Great White Shark Tracker: Cape Cod Sharks Are ‘Not Aggressive?’ [UPDATE] [VIDEO]

Great White
(Photo : REUTERS) A Great White shark swims past a cage off the coast of South Africa. Researchers in the Cape say that the sharks they have encountered are not aggressive.

Research teams studying great white sharks off the coast of Cape Cod have made a surprising discovery.

According to CBS Boston, researchers who recently set out to track more than 20 sharks say that the sharks they have encountered are "not aggressive." The OCEARCH team says they've never experienced a "more nervous group of great white sharks."

The sources says that if sharks are more timid, it assures a heightened public safety. 

As previously reported, scientists from the Massachusetts Division of Marine Fisheries and the Woods Hole Oceanographic Institution hope to collect new data on the sharks' feeding, breeding, and migration patterns. 

Scientists chose the region of Cape Cod, where shark populations have exploded in the past 10 years as seals, their food source, have also increased. Not much is known about the great white population in the Atlantic compared with shark populations in the Pacific and Indian Oceans.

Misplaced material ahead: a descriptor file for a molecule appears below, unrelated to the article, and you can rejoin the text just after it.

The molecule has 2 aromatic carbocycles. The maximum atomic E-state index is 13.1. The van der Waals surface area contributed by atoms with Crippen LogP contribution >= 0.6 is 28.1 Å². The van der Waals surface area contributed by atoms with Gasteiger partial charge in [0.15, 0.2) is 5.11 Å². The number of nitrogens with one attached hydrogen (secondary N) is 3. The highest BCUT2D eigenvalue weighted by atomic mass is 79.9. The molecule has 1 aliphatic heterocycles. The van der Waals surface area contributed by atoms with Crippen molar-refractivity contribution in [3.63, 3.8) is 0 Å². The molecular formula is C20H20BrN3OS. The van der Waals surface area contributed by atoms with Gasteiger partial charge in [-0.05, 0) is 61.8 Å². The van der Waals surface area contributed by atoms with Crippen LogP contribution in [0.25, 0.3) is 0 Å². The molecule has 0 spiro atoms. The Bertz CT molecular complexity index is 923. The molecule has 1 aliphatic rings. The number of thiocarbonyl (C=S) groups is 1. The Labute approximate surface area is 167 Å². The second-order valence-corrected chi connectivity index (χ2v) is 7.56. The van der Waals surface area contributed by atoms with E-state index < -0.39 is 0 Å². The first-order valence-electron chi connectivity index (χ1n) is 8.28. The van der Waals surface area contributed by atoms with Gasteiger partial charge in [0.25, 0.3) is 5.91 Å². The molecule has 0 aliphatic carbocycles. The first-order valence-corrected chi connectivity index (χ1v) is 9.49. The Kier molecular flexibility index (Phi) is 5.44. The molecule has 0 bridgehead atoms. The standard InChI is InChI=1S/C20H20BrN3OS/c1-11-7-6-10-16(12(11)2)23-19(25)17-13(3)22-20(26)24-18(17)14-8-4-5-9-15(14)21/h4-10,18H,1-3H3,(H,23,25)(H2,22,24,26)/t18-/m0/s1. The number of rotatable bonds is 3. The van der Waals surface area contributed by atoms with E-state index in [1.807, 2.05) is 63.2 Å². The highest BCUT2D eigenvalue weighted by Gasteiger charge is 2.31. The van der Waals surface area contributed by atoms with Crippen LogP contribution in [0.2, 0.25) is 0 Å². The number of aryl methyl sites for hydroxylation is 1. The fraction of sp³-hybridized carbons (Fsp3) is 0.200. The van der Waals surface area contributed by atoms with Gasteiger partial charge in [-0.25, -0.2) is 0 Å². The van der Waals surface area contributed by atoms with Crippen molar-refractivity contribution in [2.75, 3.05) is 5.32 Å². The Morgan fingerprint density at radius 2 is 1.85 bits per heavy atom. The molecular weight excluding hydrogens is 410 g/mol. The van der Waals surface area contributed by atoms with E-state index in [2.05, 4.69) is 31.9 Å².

"We are playing catch-up, and this is a huge part of that," said Dr. Greg Skomal, senior scientist with the Division of Marine Fisheries working on the expedition. "I see this as a golden opportunity to build on the foundation that we have created over the last four summers."

The data will most likely shed more light on where Atlantic sharks mate, travel, and eat. Click here to see a video on the upcoming research.




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